http://www.reliefweb.int/rw/rwb.nsf/db900sid/VVOS-8C6L4C?OpenDocument&Click=
    Suspicion slows aid work after Sri Lanka war, 15 December 2010:
    ”Sri Lanka’s 25-year war is over but aid groups on the Indian Ocean island say strict government controls are hampering their ability to help hundreds of thousands of survivors rebuild their lives. …..”

    2.http://www.tamilnet.com/art.html?catid=13&artid=33302
    Pigs of HSZ harm crops, youth electrocuted in Jaffna, 30 December 2010

    The owners of the land in High Security Zone are languishing in camps or staying with relatives/friends.

  • georgethebushpig

    Thanks for highlighting this issue.

    As I understand most animals revert to a high-risk/high-gain strategy when their natural foraging habits are disrupted. In Sri Lanka’s case plumping human communities and sugar cane plantations in the middle of elephant territory has been disastrous for the elphant population. Then we wonder why there’s a Human-Elephant Conflict!

    An interesting alternative that the Sri Lanka Wildlife Conservation Society (SLWCS) has been pursuing is a reversal of the fencing paradigm and have been fencing-in human habitations rather than protected areas. It is a lot less fencing and in terms of maintenance it is probably more manageable.

    In any case, the electric fencing approach needs to be considered probably only as an interim measure until a good 30 meters of thick tree cover is established as a physical barrier between the elephant route and the village.

    Here’s an interesting little video about Sri Lankan elephants:
    http://www.kickstarter.com/projects/greenermedia/asian-elephant-conservation-documentary

    • Anne Williams

      The chief reason for this conflict is the 20 million population of this little island, the size of Wales and until this problem is tackled the conflict will worsen. During the Colombo Perahera I witnessed an elephant being hauled in a lorry for this event. I noticed violet dye on its legs and worse, around its hind legs there were huge weals with the pink flesh of the poor beast showing underneath its skin where it had been tethered. Having been entranced by the Kandy Perahera as a child watching over the balconies of the Queens Hotel, I took my young children to witness this fascinating part of our culture.My father used one beast to pull down rubber trees to plant paddy in answer to Govt. requests. It was common to see them in the Nuwara area but never did I see such a cruel sight. Furthermore, I was told that an old blind beast at the elephant orphanage had been speared to death. Both these seem to be nothing now but circus acts and simply there to attract tourists.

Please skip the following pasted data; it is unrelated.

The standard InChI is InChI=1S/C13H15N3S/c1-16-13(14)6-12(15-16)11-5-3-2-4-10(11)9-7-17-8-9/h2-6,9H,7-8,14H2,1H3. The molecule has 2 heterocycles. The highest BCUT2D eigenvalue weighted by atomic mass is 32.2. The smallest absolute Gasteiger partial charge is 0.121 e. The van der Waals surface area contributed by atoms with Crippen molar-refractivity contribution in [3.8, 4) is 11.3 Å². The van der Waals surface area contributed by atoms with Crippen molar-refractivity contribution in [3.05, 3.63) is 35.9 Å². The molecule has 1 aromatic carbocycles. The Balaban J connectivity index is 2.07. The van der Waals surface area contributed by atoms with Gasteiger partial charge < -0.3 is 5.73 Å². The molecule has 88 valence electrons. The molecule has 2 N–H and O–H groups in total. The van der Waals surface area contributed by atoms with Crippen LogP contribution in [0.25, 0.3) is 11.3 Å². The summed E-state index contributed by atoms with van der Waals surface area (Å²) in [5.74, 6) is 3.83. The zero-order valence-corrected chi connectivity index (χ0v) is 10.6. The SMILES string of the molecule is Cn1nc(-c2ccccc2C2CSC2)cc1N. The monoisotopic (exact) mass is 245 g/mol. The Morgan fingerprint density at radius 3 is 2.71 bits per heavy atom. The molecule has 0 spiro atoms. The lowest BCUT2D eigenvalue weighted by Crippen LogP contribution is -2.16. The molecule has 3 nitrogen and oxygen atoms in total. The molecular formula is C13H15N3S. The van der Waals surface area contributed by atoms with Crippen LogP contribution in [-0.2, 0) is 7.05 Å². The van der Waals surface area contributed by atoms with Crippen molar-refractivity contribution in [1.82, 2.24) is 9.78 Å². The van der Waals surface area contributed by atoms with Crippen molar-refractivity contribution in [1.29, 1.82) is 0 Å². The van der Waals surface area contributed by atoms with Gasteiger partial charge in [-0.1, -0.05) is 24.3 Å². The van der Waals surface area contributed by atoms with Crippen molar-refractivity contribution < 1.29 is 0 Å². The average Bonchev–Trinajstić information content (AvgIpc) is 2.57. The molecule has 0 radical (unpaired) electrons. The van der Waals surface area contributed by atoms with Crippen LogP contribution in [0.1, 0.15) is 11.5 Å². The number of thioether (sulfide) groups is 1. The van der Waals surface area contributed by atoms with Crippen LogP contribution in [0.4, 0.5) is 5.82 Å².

Now, it seems the Hambantota area of very dear memory will suffer a terrible fate.
      When all the precious gems in Lanka have been mined its only attraction will then be the precious possession of all, its natural beauty, we expats remember, long for and encourage folk to see.There is a native north American saying, ” Man belongs to the earth and not Earth to Man. This puts matters in perspective. I salute, all environmentalists in Lanka who strive against the odds to halt the human tide from encroachment into wildlife domains, remembering that the Lord Buddha taught respect for all life and Christians to be guardians of this Planet. Support should come from the topmost echelons. One wonders if our grandchildren will ever see the natural wonders of Serendib as I have encouraged them to visit one day.We will never forget the wonders of Yala,Wilpattu and the unspoilt beaches of Kuchiveli and Nilaveli where the jungle met the beach and leopards still roamed the little coastal road. Trips to Hambantota were magical but what of Wirawila when the new ‘Colombo’ rises?